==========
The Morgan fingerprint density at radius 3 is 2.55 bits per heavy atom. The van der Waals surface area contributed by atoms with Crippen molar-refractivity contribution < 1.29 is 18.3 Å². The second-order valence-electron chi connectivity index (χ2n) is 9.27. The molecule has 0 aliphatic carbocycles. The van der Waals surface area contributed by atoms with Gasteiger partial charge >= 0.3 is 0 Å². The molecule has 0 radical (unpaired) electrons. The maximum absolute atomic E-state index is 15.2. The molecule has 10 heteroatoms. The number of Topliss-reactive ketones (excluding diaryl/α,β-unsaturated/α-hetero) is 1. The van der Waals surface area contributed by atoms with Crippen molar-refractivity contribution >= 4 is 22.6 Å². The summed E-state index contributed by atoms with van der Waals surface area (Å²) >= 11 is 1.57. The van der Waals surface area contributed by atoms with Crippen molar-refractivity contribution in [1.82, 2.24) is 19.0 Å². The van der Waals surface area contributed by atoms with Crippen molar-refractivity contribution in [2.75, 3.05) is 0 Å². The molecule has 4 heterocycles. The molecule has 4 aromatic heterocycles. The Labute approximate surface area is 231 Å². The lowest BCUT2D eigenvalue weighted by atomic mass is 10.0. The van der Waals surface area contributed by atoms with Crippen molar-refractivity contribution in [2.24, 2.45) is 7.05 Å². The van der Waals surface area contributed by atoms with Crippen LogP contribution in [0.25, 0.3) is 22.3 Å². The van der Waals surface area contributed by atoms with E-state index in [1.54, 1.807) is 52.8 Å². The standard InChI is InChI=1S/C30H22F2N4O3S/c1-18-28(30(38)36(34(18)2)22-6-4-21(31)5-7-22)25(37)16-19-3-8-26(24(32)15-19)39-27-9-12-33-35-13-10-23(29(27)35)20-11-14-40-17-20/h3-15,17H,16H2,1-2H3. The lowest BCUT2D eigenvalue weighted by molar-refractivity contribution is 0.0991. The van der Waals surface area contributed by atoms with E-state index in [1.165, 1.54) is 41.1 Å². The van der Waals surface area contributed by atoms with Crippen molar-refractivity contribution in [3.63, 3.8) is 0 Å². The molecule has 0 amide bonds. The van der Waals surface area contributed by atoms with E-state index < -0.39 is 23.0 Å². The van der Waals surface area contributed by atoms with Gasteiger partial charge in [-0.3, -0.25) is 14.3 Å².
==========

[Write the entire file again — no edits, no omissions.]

The Morgan fingerprint density at radius 3 is 2.55 bits per heavy atom. The van der Waals surface area contributed by atoms with Crippen molar-refractivity contribution < 1.29 is 18.3 Å². The second-order valence-electron chi connectivity index (χ2n) is 9.27. The molecule has 0 aliphatic carbocycles. The van der Waals surface area contributed by atoms with Gasteiger partial charge >= 0.3 is 0 Å². The molecule has 0 radical (unpaired) electrons. The maximum absolute atomic E-state index is 15.2. The molecule has 10 heteroatoms. The number of Topliss-reactive ketones (excluding diaryl/α,β-unsaturated/α-hetero) is 1. The van der Waals surface area contributed by atoms with Crippen molar-refractivity contribution >= 4 is 22.6 Å². The summed E-state index contributed by atoms with van der Waals surface area (Å²) >= 11 is 1.57. The van der Waals surface area contributed by atoms with Crippen molar-refractivity contribution in [1.82, 2.24) is 19.0 Å². The van der Waals surface area contributed by atoms with Crippen molar-refractivity contribution in [2.75, 3.05) is 0 Å². The molecule has 4 heterocycles. The molecule has 4 aromatic heterocycles. The Labute approximate surface area is 231 Å². The lowest BCUT2D eigenvalue weighted by atomic mass is 10.0. The van der Waals surface area contributed by atoms with Crippen molar-refractivity contribution in [2.24, 2.45) is 7.05 Å². The van der Waals surface area contributed by atoms with Crippen LogP contribution in [0.25, 0.3) is 22.3 Å². The van der Waals surface area contributed by atoms with E-state index in [1.54, 1.807) is 52.8 Å². The standard InChI is InChI=1S/C30H22F2N4O3S/c1-18-28(30(38)36(34(18)2)22-6-4-21(31)5-7-22)25(37)16-19-3-8-26(24(32)15-19)39-27-9-12-33-35-13-10-23(29(27)35)20-11-14-40-17-20/h3-15,17H,16H2,1-2H3. The lowest BCUT2D eigenvalue weighted by molar-refractivity contribution is 0.0991. The van der Waals surface area contributed by atoms with E-state index in [1.165, 1.54) is 41.1 Å². The van der Waals surface area contributed by atoms with Crippen molar-refractivity contribution in [3.63, 3.8) is 0 Å². The molecule has 0 amide bonds. The van der Waals surface area contributed by atoms with E-state index < -0.39 is 23.0 Å². The van der Waals surface area contributed by atoms with Gasteiger partial charge in [-0.3, -0.25) is 14.3 Å².